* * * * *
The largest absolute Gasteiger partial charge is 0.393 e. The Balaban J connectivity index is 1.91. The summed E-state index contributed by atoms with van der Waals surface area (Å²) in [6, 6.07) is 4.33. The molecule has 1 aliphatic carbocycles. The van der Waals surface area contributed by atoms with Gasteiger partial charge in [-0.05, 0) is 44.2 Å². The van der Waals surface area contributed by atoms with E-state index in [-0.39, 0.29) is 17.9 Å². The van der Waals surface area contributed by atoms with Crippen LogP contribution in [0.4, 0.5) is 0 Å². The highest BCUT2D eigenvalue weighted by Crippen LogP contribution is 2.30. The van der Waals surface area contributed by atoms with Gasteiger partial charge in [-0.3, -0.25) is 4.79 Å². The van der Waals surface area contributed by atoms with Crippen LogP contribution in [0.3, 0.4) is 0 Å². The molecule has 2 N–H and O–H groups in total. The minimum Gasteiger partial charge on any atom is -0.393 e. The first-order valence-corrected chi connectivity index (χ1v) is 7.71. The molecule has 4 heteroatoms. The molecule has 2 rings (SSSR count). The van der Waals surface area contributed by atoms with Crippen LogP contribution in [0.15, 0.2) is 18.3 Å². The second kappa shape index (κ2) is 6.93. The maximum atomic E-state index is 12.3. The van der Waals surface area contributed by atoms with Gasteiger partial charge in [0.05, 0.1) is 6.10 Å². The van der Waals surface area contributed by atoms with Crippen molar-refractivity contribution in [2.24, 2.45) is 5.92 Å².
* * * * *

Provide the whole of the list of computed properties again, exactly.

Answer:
The largest absolute Gasteiger partial charge is 0.393 e. The Balaban J connectivity index is 1.91. The summed E-state index contributed by atoms with van der Waals surface area (Å²) in [6, 6.07) is 4.33. The molecule has 1 aliphatic carbocycles. The van der Waals surface area contributed by atoms with Gasteiger partial charge in [-0.05, 0) is 44.2 Å². The van der Waals surface area contributed by atoms with E-state index in [-0.39, 0.29) is 17.9 Å². The van der Waals surface area contributed by atoms with Crippen LogP contribution in [0.4, 0.5) is 0 Å². The highest BCUT2D eigenvalue weighted by Crippen LogP contribution is 2.30. The van der Waals surface area contributed by atoms with Gasteiger partial charge in [-0.3, -0.25) is 4.79 Å². The van der Waals surface area contributed by atoms with Crippen LogP contribution in [0.3, 0.4) is 0 Å². The molecule has 2 N–H and O–H groups in total. The minimum Gasteiger partial charge on any atom is -0.393 e. The first-order valence-corrected chi connectivity index (χ1v) is 7.71. The molecule has 4 heteroatoms. The molecule has 2 rings (SSSR count). The van der Waals surface area contributed by atoms with Crippen LogP contribution in [0.15, 0.2) is 18.3 Å². The second kappa shape index (κ2) is 6.93. The maximum atomic E-state index is 12.3. The van der Waals surface area contributed by atoms with Gasteiger partial charge in [0.05, 0.1) is 6.10 Å². The van der Waals surface area contributed by atoms with Crippen molar-refractivity contribution in [2.24, 2.45) is 5.92 Å².